Presentation on theme: "Statistics for Quantitative Analysis"— Presentation transcript:
1Statistics for Quantitative Analysis CHM 235 – Dr. SkrabalStatistics for Quantitative AnalysisStatistics: Set of mathematical tools used to describe and make judgments about dataType of statistics we will talk about in this class has important assumption associated with it:Experimental variation in the population from which samples are drawn has a normal (Gaussian, bell-shaped) distribution.- Parametric vs. non-parametric statistics
2Normal distribution Infinite members of group: population Characterize population by taking samplesThe larger the number of samples, the closer the distribution becomes to normalEquation of normal distribution:
3Normal distribution Mean = Estimate of mean value of population = Estimate of mean value of samples =Mean =
4Normal distributionDegree of scatter (measure of central tendency) of population is quantified by calculating the standard deviationStd. dev. of population = Std. dev. of sample = sCharacterize sample by calculating
5Standard deviation and the normal distribution Standard deviation defines the shape of the normal distribution (particularly width)Larger std. dev. means more scatter about the mean, worse precision.Smaller std. dev. means less scatter about the mean, better precision.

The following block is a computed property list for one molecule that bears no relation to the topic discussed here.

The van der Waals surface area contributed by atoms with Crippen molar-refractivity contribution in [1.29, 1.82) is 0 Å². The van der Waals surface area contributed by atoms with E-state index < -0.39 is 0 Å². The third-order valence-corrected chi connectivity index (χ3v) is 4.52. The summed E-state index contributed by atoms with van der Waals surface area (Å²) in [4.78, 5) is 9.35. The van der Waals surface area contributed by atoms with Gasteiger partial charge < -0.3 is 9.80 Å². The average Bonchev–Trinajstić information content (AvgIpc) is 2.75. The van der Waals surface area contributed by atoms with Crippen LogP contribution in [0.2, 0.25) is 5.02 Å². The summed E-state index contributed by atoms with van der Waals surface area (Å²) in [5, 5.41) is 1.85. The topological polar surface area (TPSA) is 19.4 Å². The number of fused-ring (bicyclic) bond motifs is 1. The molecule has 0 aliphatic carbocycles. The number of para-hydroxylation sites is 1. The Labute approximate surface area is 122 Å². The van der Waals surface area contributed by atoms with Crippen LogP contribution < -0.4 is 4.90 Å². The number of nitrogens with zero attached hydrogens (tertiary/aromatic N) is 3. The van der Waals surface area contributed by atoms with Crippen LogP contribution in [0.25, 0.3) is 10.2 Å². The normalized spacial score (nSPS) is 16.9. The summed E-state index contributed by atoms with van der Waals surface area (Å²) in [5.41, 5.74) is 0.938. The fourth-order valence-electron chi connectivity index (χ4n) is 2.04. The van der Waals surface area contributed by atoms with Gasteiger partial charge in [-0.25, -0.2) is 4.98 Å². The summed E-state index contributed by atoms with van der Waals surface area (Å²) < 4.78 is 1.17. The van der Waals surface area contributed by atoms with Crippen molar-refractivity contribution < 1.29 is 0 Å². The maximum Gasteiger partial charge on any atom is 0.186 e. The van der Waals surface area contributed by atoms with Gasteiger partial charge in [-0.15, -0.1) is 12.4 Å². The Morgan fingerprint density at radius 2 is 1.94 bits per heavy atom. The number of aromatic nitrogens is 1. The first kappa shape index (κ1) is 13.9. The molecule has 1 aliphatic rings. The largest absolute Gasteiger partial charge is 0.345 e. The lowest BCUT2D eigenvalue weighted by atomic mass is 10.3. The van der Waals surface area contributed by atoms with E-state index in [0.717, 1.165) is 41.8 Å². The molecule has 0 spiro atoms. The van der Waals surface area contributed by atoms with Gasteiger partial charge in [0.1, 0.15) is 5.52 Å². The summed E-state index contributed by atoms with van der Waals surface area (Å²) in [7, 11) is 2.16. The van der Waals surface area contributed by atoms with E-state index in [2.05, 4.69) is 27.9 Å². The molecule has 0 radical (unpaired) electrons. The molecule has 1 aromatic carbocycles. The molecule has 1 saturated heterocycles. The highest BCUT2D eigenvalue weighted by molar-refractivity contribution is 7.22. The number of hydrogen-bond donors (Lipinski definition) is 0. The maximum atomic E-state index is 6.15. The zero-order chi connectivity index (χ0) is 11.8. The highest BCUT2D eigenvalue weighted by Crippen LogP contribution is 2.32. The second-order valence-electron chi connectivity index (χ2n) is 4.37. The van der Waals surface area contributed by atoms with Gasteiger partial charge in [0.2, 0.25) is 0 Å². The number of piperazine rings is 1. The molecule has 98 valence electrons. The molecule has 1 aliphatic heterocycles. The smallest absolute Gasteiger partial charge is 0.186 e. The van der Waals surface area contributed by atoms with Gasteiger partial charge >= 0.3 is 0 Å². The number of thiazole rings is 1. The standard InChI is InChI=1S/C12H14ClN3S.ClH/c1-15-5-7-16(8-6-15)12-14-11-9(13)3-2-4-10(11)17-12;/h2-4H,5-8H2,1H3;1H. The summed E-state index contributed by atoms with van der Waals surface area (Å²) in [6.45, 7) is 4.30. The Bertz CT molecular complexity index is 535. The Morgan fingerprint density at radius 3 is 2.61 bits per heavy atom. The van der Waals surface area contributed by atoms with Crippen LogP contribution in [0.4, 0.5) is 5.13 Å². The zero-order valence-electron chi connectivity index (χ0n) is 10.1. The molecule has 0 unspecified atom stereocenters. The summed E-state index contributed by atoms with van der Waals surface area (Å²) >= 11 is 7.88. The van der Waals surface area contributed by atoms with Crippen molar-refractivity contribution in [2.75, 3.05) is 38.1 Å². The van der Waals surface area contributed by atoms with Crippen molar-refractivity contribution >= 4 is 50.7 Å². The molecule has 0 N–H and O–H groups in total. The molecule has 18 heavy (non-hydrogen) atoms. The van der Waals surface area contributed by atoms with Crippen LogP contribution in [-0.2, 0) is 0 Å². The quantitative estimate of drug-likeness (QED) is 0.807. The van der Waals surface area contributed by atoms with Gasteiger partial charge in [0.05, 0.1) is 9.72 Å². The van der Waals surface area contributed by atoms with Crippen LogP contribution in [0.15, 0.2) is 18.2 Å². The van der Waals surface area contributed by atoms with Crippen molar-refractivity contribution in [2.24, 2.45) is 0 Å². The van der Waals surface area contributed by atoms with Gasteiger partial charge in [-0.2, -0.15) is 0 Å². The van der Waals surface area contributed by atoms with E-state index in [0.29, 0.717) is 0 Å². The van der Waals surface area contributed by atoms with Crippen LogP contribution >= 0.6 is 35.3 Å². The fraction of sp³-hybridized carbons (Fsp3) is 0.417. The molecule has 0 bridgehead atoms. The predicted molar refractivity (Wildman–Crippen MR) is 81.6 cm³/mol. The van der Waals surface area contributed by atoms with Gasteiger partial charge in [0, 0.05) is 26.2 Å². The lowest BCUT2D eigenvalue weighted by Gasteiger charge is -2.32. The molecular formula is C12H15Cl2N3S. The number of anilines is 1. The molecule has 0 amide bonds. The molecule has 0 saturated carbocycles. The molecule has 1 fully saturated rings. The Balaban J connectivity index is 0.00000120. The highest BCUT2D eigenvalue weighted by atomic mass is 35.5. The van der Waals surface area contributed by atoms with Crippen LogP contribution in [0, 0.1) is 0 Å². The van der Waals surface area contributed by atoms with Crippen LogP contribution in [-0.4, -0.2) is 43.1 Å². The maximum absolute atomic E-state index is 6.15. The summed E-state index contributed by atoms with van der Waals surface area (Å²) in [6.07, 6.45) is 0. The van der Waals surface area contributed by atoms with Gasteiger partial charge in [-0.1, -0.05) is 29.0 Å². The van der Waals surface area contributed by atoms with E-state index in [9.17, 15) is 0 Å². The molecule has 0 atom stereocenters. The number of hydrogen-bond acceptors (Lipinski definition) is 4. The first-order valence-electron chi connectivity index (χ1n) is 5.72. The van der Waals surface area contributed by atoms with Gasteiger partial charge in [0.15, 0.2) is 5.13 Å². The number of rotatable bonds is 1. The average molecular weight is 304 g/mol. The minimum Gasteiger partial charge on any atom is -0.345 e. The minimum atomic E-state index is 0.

6Standard deviation and the normal distribution There is a well-defined relationship between the std. dev. of a population and the normal distribution of the population: ± 1 encompasses 68.3 % of measurements ± 2 encompasses 95.5% of measurements ± 3 encompasses 99.7% of measurements(May also consider these percentages of area under the curve)
7Example of mean and standard deviation calculation Consider Cu data: 5.23, 5.79, 6.21, 5.88, 6.02 nM= nM 5.82 nMs = nM 0.36 nMAnswer: 5.82 ± 0.36 nM or 5.8 ± 0.4 nMLearn how to use the statistical functions on your calculator. Do this example by longhand calculation once, and also by calculator to verify that you’ll get exactly the same answer. Then use your calculator for all future calculations.
8Relative standard deviation (rsd) or coefficient of variation (CV) rsd or CV =From previous example,rsd = (0.36 nM/5.82 nM) 100 = 6.1% or 6%
9Standard errorTells us that standard deviation of set of samples should decrease if we take more measurementsStandard error =Take twice as many measurements, s decreases byTake 4x as many measurements, s decreases byThere are several quantitative ways to determine the sample size required to achieve a desired precision for various statistical applications. Can consult statistics textbooks for further information; e.g. J.H. Zar, Biostatistical Analysis
10Variance Used in many other statistical calculations and tests Variance = s2From previous example, s = 0.36s2 = (0.36)2 = (not rounded because it is usually used in further calculations)
11Average deviationAnother way to express degree of scatter or uncertainty in data. Not as statistically meaningful as standard deviation, but useful for small samples.Using previous data:
12Relative average deviation (RAD) Using previous data,RAD = (0. 25/5.82) 100 = 4.2 or 4%RAD = (0. 25/5.82) 1000 = 42 ppt 4.2 x 101 or 4 x 101 ppt (0/00)
13Some useful statistical tests To characterize or make judgments about dataTests that use the Student’s t distributionConfidence intervalsComparing a measured result with a “known” valueComparing replicate measurements (comparison of means of two sets of data)
14From D.C. Harris (2003) Quantitative Chemical Analysis, 6th Ed.